Oh...one other thing. All of my gear with the exception of my tent is old. So the PU coating in my packs, bags, fly etc are all sticky. Ultimately I want to replace these items but gear has changed so much I would prefer to have some time to figure out what works for us....and that is assuming he really wants to go regularly. So rather than dump several hundred right now I would like to try to limp along with what I have and slowly replace stuff. After looking around I saw some people suggested talcum powder to help with stickiness, others recoated the fabric but it seems like the best way is to strip in a bath of IPA, dish soap and water then recoat. But I think I would need several gallons of that solution and what the heck do you do with it when you're done? Any other suggestions? I was thinking of just getting a pack liner so none of my new gear picks up that tackiness but just wondering if there are better solutions.
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Well it turned out to be a great trip. Going in the weather was threatening rain but never did so we only saw one other person. He also thought it was cool that the top of the mountain was in the clouds but as we descended again we could start to see some other peaks. I did have him help with a few things but for the most part I let him explore the forest around camp and take pictures of what he thought was cool. I know have about 300+ photos to go through. But he enjoyed it enough that he wants to go back. I told home each time we go he will get more jobs from planning to cleaning gear after...as well as carrying more weight but he is still in. Lego figures only came out once for one picture on the top of Cornell. He didn't even bother on Wittenberg. Next time they will stay home. Overall it was nice to just hang out and play cards and pass the pigs, even the story dice were fun. We made some great memories which is all I really wanted to do.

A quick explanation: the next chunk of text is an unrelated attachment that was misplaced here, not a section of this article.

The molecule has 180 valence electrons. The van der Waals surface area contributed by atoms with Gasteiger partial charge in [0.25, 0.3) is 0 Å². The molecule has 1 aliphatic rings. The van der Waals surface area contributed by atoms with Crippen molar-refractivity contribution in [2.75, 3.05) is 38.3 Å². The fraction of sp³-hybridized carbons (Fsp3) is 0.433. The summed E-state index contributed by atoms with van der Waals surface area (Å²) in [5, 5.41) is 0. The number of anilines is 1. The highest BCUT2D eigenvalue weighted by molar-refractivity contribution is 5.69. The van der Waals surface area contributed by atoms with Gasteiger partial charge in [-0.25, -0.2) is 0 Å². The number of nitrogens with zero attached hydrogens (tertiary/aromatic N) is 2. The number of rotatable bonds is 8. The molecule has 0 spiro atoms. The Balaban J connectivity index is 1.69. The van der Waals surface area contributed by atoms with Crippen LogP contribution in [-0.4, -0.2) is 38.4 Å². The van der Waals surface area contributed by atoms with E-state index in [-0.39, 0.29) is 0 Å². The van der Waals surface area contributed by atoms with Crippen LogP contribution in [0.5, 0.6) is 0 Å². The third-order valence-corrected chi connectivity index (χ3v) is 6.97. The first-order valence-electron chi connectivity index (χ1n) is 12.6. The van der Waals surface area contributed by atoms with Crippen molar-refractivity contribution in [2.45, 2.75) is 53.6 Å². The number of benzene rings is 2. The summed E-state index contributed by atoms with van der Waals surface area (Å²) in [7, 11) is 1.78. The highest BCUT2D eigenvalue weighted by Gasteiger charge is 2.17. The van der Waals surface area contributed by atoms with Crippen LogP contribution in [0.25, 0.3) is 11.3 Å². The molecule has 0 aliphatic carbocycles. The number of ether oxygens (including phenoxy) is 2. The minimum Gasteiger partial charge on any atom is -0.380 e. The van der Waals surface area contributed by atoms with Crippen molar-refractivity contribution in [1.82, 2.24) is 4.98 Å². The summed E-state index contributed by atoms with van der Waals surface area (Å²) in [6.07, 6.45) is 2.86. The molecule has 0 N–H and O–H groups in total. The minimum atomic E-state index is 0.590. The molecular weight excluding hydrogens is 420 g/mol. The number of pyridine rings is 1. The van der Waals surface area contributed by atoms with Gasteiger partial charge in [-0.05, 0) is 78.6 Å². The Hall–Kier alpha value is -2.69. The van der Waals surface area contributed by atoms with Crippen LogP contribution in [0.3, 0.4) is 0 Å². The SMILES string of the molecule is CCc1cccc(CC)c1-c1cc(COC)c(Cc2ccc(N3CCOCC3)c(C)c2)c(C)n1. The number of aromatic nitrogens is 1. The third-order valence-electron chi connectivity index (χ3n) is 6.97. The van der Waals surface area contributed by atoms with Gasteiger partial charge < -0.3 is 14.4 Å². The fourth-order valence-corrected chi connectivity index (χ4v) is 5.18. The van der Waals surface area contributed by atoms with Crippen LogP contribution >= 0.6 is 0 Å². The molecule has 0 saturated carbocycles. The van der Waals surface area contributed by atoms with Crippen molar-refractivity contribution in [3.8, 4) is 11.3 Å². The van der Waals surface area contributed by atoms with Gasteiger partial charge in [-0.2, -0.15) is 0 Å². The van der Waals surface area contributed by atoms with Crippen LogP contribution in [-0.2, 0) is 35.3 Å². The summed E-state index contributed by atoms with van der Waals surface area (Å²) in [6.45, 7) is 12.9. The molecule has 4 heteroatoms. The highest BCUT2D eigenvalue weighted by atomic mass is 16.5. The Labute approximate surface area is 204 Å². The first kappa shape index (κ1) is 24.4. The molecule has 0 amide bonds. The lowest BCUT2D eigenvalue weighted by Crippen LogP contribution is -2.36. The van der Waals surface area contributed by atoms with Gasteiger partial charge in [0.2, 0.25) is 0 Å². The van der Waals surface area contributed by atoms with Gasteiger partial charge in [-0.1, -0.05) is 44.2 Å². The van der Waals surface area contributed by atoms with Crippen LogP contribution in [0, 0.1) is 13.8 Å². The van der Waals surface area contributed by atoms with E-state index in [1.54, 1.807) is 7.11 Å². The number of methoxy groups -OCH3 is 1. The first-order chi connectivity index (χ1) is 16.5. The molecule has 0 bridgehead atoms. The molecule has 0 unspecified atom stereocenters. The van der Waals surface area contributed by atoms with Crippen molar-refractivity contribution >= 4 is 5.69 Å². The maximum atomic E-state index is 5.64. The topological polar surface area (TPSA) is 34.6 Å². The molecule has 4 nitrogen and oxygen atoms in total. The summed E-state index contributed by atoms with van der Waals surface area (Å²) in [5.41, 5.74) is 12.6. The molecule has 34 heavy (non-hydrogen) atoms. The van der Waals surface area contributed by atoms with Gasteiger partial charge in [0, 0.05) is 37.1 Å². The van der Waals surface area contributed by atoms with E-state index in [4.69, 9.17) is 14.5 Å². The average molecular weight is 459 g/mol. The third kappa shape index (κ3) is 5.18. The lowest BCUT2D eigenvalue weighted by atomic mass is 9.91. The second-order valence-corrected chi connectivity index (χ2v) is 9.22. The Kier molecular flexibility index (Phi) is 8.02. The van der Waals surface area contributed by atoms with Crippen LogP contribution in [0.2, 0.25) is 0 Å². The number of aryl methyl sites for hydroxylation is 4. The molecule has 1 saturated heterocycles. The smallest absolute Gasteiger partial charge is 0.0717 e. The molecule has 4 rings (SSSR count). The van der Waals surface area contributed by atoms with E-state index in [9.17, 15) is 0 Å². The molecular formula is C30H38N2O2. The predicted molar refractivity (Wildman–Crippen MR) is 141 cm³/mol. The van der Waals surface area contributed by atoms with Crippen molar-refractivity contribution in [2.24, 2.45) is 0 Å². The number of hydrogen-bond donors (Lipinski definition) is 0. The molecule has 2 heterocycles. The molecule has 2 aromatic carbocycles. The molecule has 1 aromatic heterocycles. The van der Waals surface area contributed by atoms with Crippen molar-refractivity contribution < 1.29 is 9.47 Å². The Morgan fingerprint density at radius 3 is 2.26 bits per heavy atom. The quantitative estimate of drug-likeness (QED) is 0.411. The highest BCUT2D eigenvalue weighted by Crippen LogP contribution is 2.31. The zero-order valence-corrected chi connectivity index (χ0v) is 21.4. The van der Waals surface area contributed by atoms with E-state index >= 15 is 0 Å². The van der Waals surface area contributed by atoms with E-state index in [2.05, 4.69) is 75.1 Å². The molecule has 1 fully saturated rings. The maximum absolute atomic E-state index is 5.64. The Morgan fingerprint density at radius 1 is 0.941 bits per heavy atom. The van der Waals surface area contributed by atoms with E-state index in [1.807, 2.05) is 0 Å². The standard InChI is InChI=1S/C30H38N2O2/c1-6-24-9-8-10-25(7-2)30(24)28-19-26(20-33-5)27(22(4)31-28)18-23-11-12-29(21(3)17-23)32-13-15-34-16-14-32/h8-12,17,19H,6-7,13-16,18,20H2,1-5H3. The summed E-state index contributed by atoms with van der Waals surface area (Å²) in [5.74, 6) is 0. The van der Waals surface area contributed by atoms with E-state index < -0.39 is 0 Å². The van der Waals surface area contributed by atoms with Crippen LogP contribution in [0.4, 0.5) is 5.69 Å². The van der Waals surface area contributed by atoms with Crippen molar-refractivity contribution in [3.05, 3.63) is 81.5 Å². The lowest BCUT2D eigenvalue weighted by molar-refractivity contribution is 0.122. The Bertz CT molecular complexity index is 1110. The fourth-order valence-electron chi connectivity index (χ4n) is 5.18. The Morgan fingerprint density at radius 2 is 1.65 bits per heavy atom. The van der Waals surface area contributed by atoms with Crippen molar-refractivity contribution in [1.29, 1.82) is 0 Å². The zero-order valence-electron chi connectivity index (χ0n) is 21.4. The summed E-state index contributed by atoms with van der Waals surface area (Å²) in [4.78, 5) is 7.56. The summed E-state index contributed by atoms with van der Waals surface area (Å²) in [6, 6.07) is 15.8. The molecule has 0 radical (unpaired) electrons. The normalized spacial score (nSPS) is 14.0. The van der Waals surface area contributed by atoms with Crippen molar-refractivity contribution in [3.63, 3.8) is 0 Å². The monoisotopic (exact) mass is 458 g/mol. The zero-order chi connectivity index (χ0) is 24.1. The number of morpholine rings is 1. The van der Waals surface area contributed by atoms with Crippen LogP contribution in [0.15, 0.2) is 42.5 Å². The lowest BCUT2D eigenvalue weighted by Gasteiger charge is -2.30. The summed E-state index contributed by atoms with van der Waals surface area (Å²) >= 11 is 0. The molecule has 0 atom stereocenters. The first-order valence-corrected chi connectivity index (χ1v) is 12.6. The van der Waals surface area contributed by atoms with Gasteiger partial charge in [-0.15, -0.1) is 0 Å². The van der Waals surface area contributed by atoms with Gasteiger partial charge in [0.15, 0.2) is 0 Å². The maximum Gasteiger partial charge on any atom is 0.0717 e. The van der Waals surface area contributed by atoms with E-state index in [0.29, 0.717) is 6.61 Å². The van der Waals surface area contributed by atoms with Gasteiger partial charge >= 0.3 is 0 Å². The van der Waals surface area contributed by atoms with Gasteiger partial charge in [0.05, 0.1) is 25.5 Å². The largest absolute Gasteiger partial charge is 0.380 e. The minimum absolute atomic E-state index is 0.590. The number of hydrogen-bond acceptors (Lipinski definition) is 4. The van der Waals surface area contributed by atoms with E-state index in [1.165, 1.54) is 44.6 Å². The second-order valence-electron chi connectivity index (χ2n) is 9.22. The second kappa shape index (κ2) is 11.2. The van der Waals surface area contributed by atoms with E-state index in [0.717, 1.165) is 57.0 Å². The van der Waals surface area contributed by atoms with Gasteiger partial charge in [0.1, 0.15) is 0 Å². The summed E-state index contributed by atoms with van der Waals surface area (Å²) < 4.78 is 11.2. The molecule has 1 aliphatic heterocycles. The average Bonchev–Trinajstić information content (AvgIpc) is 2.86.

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Thanks for the ideas and suggestions. The current plan is to do the Slide, Cornell Wittenberg trail from the parking lot by the rod and gun club. First day with a pack will be somewhere around 4 miles. It might be a little more as there are two routes to the top of Slide. One is steeper so I will see what looks like the best way for him the day of. The next day would be a day hike out over Cornell and Wittenberg which is also about 4 miles. Then the next day we would be back to the car. Overall I think it is a doable route and even if we have to take a lot of breaks 4 miles shouldn't take that long. Once before he enjoyed a scavenger hunt on a day hike, so I made up a few for him to do with plants and animals I would expect to see in this area. He seems excited about that. I also decided to add a little weight for him to carry in the way of a digital camera. I thought he might find it fun to take pictures of what he finds interesting rather than just what I thought looked cool. My son also loves Legos and made a "camping" figure for both of us and the pup. Not sure why but for some reason I am carrying a machete...but maybe that was the only knife he had. But I suggested he bring them and we can set them up in places to take their picture, then we can recreate the same picture. It might be an epic fail, but he was interested in having something to play with a a little and being plastic I figured we wouldn't have to worry about them getting ruined in the rain. The ice cream on the way home sounds like a great idea, I will have to watch for places on the way up. If nothing else my son loves to eat and ice cream is always at the top of the list. So talking about a nice cold treat when it might be warm and humid out might be a good diversion.